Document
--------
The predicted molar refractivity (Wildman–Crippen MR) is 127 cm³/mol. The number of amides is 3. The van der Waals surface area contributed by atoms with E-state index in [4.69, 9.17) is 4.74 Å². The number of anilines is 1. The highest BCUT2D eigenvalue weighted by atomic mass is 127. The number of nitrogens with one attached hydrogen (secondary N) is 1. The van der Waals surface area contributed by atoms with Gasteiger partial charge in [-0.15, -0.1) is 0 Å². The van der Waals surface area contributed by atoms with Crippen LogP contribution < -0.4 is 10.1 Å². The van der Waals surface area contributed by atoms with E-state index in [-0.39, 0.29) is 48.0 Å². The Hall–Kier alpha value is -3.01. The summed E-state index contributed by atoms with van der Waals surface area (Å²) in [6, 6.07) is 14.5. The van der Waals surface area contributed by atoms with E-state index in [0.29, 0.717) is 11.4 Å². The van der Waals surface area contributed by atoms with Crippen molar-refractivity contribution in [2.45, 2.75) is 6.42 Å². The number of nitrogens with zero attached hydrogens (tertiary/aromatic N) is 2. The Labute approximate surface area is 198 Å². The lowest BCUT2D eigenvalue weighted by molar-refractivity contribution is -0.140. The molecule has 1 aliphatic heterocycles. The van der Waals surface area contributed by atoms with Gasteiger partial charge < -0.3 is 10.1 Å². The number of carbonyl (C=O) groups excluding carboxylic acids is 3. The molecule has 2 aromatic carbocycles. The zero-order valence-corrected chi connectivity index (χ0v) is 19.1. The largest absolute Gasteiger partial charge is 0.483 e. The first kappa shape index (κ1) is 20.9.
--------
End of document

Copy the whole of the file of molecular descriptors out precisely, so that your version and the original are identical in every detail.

The predicted molar refractivity (Wildman–Crippen MR) is 127 cm³/mol. The number of amides is 3. The van der Waals surface area contributed by atoms with E-state index in [4.69, 9.17) is 4.74 Å². The number of anilines is 1. The highest BCUT2D eigenvalue weighted by atomic mass is 127. The number of nitrogens with one attached hydrogen (secondary N) is 1. The van der Waals surface area contributed by atoms with Gasteiger partial charge in [-0.15, -0.1) is 0 Å². The van der Waals surface area contributed by atoms with Crippen LogP contribution < -0.4 is 10.1 Å². The van der Waals surface area contributed by atoms with E-state index in [-0.39, 0.29) is 48.0 Å². The Hall–Kier alpha value is -3.01. The summed E-state index contributed by atoms with van der Waals surface area (Å²) in [6, 6.07) is 14.5. The van der Waals surface area contributed by atoms with E-state index in [0.29, 0.717) is 11.4 Å². The van der Waals surface area contributed by atoms with Crippen molar-refractivity contribution in [2.45, 2.75) is 6.42 Å². The number of nitrogens with zero attached hydrogens (tertiary/aromatic N) is 2. The Labute approximate surface area is 198 Å². The lowest BCUT2D eigenvalue weighted by molar-refractivity contribution is -0.140. The molecule has 1 aliphatic heterocycles. The van der Waals surface area contributed by atoms with Gasteiger partial charge < -0.3 is 10.1 Å². The number of carbonyl (C=O) groups excluding carboxylic acids is 3. The molecule has 2 aromatic carbocycles. The zero-order valence-corrected chi connectivity index (χ0v) is 19.1. The largest absolute Gasteiger partial charge is 0.483 e. The first kappa shape index (κ1) is 20.9.